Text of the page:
Altruists and Narcissists

As a follow up to my last post containing the self assessment survey, I will outline several characteristics that differentiate altruists from narcissists. First of all, some definitions are in order, lest there be any doubt about these terms. An altruist is a person who has concern for other people’s welfare. He or she can be described as unselfish. A narcissist is someone who is self centered and often has an undeserved sense of self-importance. Most people, of course, fall someplace between these two extremes. However, the worst of times often separate people in ways that do not reveal themselves when times are good. For example, some people, when faced with a crisis (such as the recent pandemic, an earthquake, a recession, etc.), adopt an inward focus on “ME ME ME.” These people may have never before been known to be narcissistic, but when faced with uncertainty, they cry, whine, and moan about how they must, in order to survive, engage in an activity that most people would consider frivolous, whimsical, and completely unnecessary. These people have all sorts of justifications for their selfishly inward focus, none of which fool me in the least. On the other hand, there are people who, in times of trouble, place themselves in positions in which they can help other people who are less fortunate, thereby adopting an outward and altruistic mindset. For example, my longest term friend, Linda, recently told me that she volunteers her time to teach English to elementary school children whose parents do not speak English and that she was hoping to continue meeting the needs of these disadvantaged children during the time they are unable to attend school. Instead of sitting around whining about how much she misses singing in her church choir (and she really misses this!), Linda is focused on helping people who really, really need help. Is Linda an altruist or a narcissist? I think the answer is pretty obvious! Other friends of mine regularly go out of their way to help those in need. Roger and Janine have helped countless neighbors, all of whom were/are elderly and infirm, with shopping, chores, and more. I wish I could count the times Roger helped my Mom, but I can’t count that high! Altruist or narcissist? Again, pretty obvious! Then, there is my friend, Brenda, who, on a frequent basis, pays for groceries of people the store manager identifies as needy. She doesn’t even know these people and they never know the identity of their angel shopper. How about Brenda? Altruist or narcissist? Once again, obvious answer! I’m not going to ruin this post by mentioning examples of narcissism I have witnessed. I will leave it to you to decide if your personality tends toward one characteristic or the other. Just think about the last time you put someone else’s happiness above your own; that will guide your decision. Hmmm…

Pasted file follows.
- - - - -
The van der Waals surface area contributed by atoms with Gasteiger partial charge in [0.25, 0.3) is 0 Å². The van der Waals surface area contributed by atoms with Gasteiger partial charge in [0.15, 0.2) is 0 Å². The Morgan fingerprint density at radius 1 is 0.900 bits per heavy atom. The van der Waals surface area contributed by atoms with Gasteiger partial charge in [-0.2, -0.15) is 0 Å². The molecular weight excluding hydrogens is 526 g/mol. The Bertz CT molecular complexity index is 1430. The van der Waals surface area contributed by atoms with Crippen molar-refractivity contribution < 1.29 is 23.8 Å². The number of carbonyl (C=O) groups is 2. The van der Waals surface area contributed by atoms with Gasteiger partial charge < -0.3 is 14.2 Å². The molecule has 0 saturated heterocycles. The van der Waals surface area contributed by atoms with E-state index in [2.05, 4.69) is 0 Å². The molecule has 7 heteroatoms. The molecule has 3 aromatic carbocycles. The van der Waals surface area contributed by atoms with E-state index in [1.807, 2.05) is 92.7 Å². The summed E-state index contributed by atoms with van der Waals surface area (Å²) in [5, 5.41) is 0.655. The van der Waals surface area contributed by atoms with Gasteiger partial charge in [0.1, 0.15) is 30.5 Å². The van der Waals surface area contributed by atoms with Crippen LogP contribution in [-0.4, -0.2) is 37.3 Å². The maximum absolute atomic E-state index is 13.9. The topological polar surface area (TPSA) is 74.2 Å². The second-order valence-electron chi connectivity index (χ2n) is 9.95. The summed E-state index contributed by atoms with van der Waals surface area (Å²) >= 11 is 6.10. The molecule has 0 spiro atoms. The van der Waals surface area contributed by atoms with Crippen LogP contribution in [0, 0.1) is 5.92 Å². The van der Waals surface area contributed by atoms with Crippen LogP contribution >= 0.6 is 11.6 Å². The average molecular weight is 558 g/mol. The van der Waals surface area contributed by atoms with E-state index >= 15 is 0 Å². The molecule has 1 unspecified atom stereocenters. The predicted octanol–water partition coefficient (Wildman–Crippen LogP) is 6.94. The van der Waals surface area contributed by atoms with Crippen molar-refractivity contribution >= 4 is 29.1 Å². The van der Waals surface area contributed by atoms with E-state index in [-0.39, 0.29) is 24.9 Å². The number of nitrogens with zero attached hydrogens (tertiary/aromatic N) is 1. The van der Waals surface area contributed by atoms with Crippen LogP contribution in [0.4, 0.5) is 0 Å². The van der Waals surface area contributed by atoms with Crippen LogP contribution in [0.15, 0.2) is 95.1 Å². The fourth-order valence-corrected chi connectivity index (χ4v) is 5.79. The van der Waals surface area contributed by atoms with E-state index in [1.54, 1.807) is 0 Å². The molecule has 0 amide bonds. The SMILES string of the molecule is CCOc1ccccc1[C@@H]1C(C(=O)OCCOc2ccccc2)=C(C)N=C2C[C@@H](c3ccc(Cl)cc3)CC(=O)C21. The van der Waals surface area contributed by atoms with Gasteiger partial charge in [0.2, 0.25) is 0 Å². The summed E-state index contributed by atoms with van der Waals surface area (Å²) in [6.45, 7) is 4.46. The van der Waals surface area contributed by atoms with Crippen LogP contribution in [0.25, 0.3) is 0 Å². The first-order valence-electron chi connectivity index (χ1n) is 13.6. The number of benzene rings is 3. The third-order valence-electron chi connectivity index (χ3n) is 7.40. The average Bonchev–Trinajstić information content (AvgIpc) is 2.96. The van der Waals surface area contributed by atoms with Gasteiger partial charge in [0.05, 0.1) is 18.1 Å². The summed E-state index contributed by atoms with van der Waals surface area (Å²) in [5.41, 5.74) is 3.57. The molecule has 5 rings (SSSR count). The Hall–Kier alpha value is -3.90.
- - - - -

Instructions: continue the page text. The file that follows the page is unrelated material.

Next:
Givers or takers.  Perhaps that is another way to relate to this topic.  The world has too many examples of narcissists; it is easy to identify many of them in the political realm.  Because politics is public, it is easiest to see them, though narcissists are certainly not limited to politics.  Examples from the business world are often noticeable and even studied in the press or management literature.  And narcissism is not an exclusive trait of any particular political party.  To be sure, it takes a large ego to run for office.  One has to blow one’s own horn to get elected.  The question is, what do they do with the power when they get it?  Do they use it for their own benefit or for the benefit of the people they are elected to represent?  Are they out only for themselves, or do they want to benefit others?  As Melissa noted, there is a continuum, but some people seem to get stuck on the narcissist side of the needle and can’t turn back; they like it there.  Those people scare me!

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